It Takes a Nation of Millions to Hold Us Back was no doubt an assault unlike anything anyone had ever heard in rap before, but I wouldn't go so far as to say it was one of the most influential rap albums ever. Public Enemy was the most intimidating rap act there has ever been, their game was so far from what everyone else envisioned at the time and they were so advanced in what they were doing that their fellow rappers could really only admire their work; they could never imitate it and never duplicate it. Now if you're looking for a rap album from the same time period that did exert a great amount of influence on the rap that was to come, The Great Adventures of Slick Rick by Slick Rick was just that. This album elevated the pimpster to royalty status in the rap world (a status which has not yet been relinquished, for better or worse) and the concept of flow in rap was never the same after this album; his smooth, long-form storytelling, subtle wit and rhythmic variance was a huge influence on the coming brilliance of the Zulu Nation rappers, not to mention Snoop Dogg, Jay-Z, 2Pac and the Notorious B.I.G. Think about the implications of just that line of influence alone on the future of rap.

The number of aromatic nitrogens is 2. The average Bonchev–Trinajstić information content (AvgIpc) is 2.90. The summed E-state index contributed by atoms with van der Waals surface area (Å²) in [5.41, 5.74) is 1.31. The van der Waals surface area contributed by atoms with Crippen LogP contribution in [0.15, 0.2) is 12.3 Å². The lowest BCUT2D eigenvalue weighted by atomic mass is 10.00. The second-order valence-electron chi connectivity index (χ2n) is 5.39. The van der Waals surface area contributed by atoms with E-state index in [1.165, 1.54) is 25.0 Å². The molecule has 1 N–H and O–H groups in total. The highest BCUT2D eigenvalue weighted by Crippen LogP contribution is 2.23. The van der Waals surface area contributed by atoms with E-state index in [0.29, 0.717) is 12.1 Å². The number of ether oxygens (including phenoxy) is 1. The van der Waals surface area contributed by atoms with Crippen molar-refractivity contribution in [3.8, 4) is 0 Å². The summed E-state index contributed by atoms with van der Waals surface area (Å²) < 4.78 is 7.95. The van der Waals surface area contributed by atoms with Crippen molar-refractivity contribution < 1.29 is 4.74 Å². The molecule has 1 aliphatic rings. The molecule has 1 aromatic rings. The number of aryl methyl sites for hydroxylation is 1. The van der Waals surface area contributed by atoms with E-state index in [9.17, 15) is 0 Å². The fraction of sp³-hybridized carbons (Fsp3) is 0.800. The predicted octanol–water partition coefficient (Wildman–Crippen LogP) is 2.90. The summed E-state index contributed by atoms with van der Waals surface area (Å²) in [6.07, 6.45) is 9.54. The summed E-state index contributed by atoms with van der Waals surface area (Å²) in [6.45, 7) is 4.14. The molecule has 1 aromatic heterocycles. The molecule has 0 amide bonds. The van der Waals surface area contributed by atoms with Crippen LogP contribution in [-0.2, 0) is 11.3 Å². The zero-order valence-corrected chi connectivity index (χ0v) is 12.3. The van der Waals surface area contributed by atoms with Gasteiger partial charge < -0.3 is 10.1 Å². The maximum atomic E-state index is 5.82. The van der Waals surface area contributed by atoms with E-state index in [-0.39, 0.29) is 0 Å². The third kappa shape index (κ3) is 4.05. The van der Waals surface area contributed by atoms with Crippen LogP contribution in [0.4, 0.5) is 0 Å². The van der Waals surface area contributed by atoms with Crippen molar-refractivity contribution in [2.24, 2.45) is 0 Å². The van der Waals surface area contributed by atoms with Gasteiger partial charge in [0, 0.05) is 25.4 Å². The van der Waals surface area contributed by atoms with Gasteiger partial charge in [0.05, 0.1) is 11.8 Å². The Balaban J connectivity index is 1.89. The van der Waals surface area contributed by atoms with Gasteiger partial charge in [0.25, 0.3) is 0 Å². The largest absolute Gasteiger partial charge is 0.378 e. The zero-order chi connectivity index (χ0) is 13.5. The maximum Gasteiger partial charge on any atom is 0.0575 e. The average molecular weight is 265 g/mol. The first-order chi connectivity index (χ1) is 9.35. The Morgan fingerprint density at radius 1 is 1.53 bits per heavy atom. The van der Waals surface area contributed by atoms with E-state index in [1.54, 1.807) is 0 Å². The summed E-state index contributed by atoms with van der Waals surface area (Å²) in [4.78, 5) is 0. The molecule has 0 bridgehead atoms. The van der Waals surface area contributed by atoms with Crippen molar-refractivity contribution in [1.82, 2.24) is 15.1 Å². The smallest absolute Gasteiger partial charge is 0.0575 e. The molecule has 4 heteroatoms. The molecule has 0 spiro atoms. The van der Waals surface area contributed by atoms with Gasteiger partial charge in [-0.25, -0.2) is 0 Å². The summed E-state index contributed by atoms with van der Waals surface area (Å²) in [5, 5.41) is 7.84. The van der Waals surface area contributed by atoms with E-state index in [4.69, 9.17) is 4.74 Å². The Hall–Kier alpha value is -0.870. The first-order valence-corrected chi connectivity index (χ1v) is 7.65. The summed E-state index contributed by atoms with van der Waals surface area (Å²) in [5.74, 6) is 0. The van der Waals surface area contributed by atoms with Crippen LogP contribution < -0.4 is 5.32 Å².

Speaking of implications on the future of rap, Straight Outta Compton was no doubt shocking when it was released and it influenced many of the artists who broke out as solo artists from NWA, but in no way could it have foreshadowed the power and influence of Dr. Dre's The Chronic. With one felled swoop, thugs, hustlers and gangsters joined the acropolis of rap mythology and the West Coast declared itself a force to be reckoned with. Where Slick Rick expanded the blueprint for rapping itself like no one before him, The Chronic forever expanded the musical and topical terrain that rap would cover.